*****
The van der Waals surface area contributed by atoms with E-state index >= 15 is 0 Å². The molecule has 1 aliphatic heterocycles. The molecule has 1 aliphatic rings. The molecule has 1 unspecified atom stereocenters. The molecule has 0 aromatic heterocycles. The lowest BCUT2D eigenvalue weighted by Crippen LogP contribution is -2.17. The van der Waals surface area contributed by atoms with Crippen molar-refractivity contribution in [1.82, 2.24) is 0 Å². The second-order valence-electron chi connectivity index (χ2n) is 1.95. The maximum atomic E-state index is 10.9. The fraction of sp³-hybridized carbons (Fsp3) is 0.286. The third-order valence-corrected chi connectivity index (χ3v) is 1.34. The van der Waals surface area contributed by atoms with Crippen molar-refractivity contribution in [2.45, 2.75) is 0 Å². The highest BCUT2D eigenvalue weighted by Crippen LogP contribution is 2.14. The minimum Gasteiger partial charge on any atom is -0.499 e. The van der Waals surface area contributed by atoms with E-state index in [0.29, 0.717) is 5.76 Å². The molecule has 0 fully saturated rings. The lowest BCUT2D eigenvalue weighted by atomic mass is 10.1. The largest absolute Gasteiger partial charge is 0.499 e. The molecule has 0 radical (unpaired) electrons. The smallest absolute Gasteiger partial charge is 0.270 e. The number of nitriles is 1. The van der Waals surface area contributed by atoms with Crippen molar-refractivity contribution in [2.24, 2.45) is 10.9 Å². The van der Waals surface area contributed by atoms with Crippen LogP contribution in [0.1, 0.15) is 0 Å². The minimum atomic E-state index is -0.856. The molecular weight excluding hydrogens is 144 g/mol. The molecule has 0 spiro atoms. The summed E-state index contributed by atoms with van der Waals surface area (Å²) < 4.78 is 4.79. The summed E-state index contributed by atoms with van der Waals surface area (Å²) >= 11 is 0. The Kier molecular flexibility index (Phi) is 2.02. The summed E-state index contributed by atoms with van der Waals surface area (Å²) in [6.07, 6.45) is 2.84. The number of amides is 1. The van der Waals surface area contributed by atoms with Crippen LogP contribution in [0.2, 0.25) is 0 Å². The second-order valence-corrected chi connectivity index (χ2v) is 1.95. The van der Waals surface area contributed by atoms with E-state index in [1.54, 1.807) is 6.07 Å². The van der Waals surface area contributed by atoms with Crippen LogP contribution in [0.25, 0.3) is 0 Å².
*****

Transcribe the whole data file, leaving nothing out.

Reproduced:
The van der Waals surface area contributed by atoms with E-state index >= 15 is 0 Å². The molecule has 1 aliphatic heterocycles. The molecule has 1 aliphatic rings. The molecule has 1 unspecified atom stereocenters. The molecule has 0 aromatic heterocycles. The lowest BCUT2D eigenvalue weighted by Crippen LogP contribution is -2.17. The van der Waals surface area contributed by atoms with Crippen molar-refractivity contribution in [1.82, 2.24) is 0 Å². The second-order valence-electron chi connectivity index (χ2n) is 1.95. The maximum atomic E-state index is 10.9. The fraction of sp³-hybridized carbons (Fsp3) is 0.286. The third-order valence-corrected chi connectivity index (χ3v) is 1.34. The van der Waals surface area contributed by atoms with Crippen molar-refractivity contribution in [2.45, 2.75) is 0 Å². The highest BCUT2D eigenvalue weighted by Crippen LogP contribution is 2.14. The minimum Gasteiger partial charge on any atom is -0.499 e. The van der Waals surface area contributed by atoms with E-state index in [0.29, 0.717) is 5.76 Å². The molecule has 0 fully saturated rings. The lowest BCUT2D eigenvalue weighted by atomic mass is 10.1. The largest absolute Gasteiger partial charge is 0.499 e. The molecule has 0 radical (unpaired) electrons. The smallest absolute Gasteiger partial charge is 0.270 e. The number of nitriles is 1. The van der Waals surface area contributed by atoms with Crippen molar-refractivity contribution in [2.24, 2.45) is 10.9 Å². The van der Waals surface area contributed by atoms with Crippen LogP contribution in [0.1, 0.15) is 0 Å². The minimum atomic E-state index is -0.856. The molecular weight excluding hydrogens is 144 g/mol. The molecule has 0 spiro atoms. The summed E-state index contributed by atoms with van der Waals surface area (Å²) < 4.78 is 4.79. The summed E-state index contributed by atoms with van der Waals surface area (Å²) >= 11 is 0. The Kier molecular flexibility index (Phi) is 2.02. The summed E-state index contributed by atoms with van der Waals surface area (Å²) in [6.07, 6.45) is 2.84. The number of amides is 1. The van der Waals surface area contributed by atoms with Crippen LogP contribution in [0.2, 0.25) is 0 Å². The second-order valence-corrected chi connectivity index (χ2v) is 1.95. The van der Waals surface area contributed by atoms with E-state index in [1.54, 1.807) is 6.07 Å². The van der Waals surface area contributed by atoms with Crippen LogP contribution in [0.25, 0.3) is 0 Å².